WAS is a non-profit, educational, beekeeping organization founded in 1978 for the benefit and enjoyment of all beekeepers in western North America. Membership is open to all interested persons. However, the organization is specifically designed to meet the educational needs of beekeepers from the states of Alaska, Arizona, California, Colorado, Hawaii, Idaho, Montana, Nevada, New Mexico, Oregon, Utah, Washington, and Wyoming as well as the provinces of Alberta, British Columbia, Saskatchewan and the Yukon.
Mussen retired as the state's Extension apiculturist in 2014, after 38 years of service, but maintains an office in Briggs Hall, UC Davis campus.
Founders of WAS, all affiliated with the UC Davis Department of Entomology and Nematology: apiculturist/professor (now emeritus) Norman Gary, founding president of WAS; nematologist Becky Westerdahl, professor and Extension specialist, and Mussen. The year of the founding, all three were serving in the UC Davis Bee Biology Facility, now the Harry H. Laidlaw Jr. Honey Bee and Research Facility.
Molecular phylogeneticist Karl Kjer, the Schlinger Chair in Insect Systematics in the UC Davis Department of Entomology and Nematology, is the recipient of the 2016 Hodson Alumni Award, awarded annually by the University of Minnesota's Department of Entomology to a distinguished alumnus.
Kjer, who received two degrees from the University of Minnesota—his master's in 1988 and his doctorate in 1992--accepted the award from Stephen Kells, associate professor and chair of the department, and his close collaborator, professor Ralph Holzenthal, director of the Insect Museum. The award, established in 1998, memorializes Alexander Hodson, a former department chair.
Kjer delivered the University of Minnesota presentation on “Integrating Large Datasets, from Transcriptomes to Barcodes in Today's Phylogenetics" on May 18.
Kjer, who joined the UC Davis Department of Entomology and Nematology last July following an 18-year career at Rutgers University, New Brunswick, N.J., is a co-founder of an international insect phylogentics team known as the 1000 Insect Transcription Evolution Project (1KITE). The project involved creating a database of transcriptomes or all the genes expressed in an insect at the time it is collected. The team developed state-of-the-art methods to analyze genetic data from the DNA of modern insects, and calibrate DNA “clocks” with fossil records. They then used massive super computers to estimate the pattern, and timing of insect evolution.
Kjer presented one of the 20 “Premier Presentations” at the 2015 Entomological Society of America (ESA) meeting last November in Minneapolis. (Watch YouTube video.) He presented a plenary lecture at the Barcode of Life meetings in Guelph Ontario as his first task after arriving in Davis last fall. (Watch YouTube video.)
“By necessity, the project was split into three phases, the first of which, involving the analysis of 1478 genes from 144 species, has been published,” Kjer wrote in his ESA abstract. He discussed the phylogenetic results from this paper. The second phase of the work involved dividing insects into taxonomic divisions, or subprojects, which include dragonflies, grasshoppers and their close relatives, mantids and roaches, true bugs and lice, bees, wasps and ants, beetles, lacewings and their close relatives, flies, caddisflies, and butterflies and moths. These subprojects include data from 1500 species, and 3500-4900 genes. He discussed the progress on the subprojects.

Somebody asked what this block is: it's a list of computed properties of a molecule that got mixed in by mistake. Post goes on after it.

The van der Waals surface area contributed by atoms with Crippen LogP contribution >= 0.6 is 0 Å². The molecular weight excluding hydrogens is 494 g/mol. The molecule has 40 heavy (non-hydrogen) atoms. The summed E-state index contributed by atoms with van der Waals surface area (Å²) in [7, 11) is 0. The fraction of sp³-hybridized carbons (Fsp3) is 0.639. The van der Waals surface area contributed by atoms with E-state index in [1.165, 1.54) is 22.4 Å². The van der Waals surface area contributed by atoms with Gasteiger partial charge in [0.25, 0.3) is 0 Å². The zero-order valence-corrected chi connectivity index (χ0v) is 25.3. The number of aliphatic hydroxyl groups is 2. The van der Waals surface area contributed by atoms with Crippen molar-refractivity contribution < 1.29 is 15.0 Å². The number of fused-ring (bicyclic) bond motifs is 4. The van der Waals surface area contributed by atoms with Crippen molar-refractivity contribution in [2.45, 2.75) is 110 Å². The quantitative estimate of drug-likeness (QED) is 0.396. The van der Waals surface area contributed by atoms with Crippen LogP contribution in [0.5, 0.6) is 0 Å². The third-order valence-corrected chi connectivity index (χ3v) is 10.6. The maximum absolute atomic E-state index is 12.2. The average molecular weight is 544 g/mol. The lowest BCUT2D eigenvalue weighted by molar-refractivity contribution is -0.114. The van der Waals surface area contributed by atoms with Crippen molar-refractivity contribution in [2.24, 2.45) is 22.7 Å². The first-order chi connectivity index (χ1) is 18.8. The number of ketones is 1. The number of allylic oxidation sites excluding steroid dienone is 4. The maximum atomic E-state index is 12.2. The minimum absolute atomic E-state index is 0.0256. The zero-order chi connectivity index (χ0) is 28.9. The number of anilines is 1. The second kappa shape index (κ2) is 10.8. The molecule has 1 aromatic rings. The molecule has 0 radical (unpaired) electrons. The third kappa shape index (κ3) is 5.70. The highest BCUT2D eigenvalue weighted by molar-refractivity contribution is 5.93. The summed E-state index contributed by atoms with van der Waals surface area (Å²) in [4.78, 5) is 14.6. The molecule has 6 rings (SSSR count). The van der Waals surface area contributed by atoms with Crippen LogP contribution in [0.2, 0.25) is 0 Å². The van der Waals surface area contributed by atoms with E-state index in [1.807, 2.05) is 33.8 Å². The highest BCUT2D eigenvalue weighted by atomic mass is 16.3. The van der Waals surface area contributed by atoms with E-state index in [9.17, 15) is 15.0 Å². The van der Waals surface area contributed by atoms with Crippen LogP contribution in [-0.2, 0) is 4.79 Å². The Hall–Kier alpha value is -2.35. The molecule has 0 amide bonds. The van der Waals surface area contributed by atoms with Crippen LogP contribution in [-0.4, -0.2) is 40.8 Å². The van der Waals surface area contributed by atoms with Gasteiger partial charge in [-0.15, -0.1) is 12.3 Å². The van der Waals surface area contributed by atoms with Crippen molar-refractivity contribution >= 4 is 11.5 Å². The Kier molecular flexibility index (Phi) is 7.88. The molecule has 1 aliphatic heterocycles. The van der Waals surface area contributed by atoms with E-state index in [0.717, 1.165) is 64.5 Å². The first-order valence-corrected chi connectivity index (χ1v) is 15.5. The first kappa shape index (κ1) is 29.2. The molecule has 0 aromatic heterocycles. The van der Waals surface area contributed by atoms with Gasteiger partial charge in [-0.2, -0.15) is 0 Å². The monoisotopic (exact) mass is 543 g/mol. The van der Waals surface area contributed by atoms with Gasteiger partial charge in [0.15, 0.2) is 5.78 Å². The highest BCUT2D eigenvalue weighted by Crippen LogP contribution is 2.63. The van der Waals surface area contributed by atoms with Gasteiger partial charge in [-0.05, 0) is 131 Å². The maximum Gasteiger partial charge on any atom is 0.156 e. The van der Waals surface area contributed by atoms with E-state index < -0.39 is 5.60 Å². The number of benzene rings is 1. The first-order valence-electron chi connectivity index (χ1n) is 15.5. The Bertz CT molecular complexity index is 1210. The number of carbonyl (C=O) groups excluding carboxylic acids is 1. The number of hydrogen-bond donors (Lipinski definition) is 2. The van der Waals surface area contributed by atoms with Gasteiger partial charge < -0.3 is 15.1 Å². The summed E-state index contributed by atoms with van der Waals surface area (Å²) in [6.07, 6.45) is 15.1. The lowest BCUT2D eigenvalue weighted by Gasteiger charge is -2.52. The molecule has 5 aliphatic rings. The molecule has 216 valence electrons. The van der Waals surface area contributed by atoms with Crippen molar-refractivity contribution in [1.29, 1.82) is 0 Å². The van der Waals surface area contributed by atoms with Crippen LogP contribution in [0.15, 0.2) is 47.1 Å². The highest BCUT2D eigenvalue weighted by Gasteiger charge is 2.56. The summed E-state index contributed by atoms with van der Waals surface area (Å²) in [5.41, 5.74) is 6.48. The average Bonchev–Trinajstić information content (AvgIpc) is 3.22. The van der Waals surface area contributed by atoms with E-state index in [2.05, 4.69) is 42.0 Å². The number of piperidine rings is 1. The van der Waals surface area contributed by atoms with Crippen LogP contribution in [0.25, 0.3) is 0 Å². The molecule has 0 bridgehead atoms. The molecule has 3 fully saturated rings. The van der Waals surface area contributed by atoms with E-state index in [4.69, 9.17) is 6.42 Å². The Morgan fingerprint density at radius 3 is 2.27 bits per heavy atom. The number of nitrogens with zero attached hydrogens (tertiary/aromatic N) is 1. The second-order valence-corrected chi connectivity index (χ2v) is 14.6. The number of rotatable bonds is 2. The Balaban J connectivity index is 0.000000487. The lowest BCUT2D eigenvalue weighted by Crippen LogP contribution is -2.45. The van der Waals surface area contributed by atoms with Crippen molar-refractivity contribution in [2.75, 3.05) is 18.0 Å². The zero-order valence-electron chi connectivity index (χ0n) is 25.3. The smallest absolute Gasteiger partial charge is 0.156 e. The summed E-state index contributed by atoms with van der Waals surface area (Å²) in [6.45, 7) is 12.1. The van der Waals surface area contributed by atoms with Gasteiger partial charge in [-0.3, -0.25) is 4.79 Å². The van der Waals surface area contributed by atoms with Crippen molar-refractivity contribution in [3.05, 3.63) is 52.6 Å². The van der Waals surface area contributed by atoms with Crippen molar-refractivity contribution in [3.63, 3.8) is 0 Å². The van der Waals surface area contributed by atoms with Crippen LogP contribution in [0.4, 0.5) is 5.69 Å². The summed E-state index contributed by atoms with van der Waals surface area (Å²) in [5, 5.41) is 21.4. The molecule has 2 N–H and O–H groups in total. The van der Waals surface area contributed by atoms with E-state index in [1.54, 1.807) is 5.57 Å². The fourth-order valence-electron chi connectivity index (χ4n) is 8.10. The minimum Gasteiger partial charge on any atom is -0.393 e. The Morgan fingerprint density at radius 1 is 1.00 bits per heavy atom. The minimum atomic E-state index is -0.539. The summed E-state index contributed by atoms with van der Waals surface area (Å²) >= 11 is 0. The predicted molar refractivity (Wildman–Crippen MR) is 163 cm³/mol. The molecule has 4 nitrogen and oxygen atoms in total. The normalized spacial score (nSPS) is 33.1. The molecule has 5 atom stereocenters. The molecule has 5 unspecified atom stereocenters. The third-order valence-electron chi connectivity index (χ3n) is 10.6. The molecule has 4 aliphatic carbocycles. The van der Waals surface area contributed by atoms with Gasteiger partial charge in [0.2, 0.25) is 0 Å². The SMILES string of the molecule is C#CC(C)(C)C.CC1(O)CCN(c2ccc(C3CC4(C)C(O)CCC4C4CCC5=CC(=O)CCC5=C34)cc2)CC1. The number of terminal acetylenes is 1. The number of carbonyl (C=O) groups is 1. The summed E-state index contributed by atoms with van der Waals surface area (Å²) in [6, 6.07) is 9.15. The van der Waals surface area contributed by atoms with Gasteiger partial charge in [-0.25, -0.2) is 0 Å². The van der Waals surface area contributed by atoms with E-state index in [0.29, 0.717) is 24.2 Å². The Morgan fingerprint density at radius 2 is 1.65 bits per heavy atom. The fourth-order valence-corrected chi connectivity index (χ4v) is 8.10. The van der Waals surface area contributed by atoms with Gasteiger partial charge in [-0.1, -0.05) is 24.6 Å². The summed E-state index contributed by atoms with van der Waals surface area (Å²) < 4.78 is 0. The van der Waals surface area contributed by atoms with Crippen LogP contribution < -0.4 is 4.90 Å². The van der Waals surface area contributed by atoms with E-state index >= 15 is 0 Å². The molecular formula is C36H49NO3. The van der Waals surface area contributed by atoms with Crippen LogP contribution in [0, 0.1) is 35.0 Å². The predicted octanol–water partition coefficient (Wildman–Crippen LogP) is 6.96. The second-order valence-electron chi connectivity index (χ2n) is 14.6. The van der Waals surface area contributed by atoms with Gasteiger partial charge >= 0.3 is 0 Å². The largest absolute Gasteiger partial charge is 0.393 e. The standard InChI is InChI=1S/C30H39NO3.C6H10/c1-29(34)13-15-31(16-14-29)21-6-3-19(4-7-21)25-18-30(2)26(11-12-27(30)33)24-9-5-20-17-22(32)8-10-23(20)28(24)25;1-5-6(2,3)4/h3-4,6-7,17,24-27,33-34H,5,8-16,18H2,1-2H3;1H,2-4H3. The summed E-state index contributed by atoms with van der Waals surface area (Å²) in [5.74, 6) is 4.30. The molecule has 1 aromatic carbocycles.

The research project reveals that insects originated some 450 million years ago, around the same time as the first plants and that together they shaped the Earth's earliest ecosystem. Insects, such as dragonflies and damselflies, inhabited the earth 150 million years before dinosaurs.
The 100-member research team from 10 countries also discovered that insects first took flight 400 million years ago and were flying 200 million years before any other animal did so.
Their work was featured in a cover story, Nov. 7, 2014, of Science.
"Insects did just about everything first," according to Kjer. "They were the first to form social societies, farm, and sing — just about anything you can imagine. Insects are the dominant players in almost all terrestrial ecosytems, and as such, they have a major impact on agriculture and human health.”
Kjer has served as the associate editor of Systematic Biology since 2001. A member of the Society of Systemic Biologists and the Molecular Biology and Evolution Society since 1994 and ESA in 1986, he was elected from 2008 to 2012 to the Systemic Biology Council.
Kjer recalled that as a youth, he narrowed his career choices to three: entomologist, medical doctor or music teacher. He then double-majored in biology and music, graduating magna cum laude, in 1982 from Concordia College, Moorhead, Minn. He taught music at a high school in Coon Rapids, Minn., for a year and then worked as a medical research lab technician in at the University of Iowa Hospital and Clinics, Iowa City, until 1986.
After receiving his graduate degrees in entomology from the University of Minnesota, Kjer did postdoctoral work on lizards at Brigham Young University in Utah, before joining the faculty of Rutgers University, New Brunswick, N.J., where he served as a professor of ecology, evolution and natural resources and as a co-director of 1KITE. He also curated the Rutgers' insect collection.
At UC Davis, Kjer continues his teaching and research on phylogenetics and the integration of molecular biology and organismal biology. “I just love teaching and learning about insects,” he said. “I have been fascinated with them for as long as I can remember, and want to share this passion with our students at UC Davis. I believe that understanding evolution makes life richer.”
Kjer is the second UC Davis faculty member to receive the Hodson Alumni Award. Extension apiculturist Eric Mussen, now emeritus, received the award in 2013.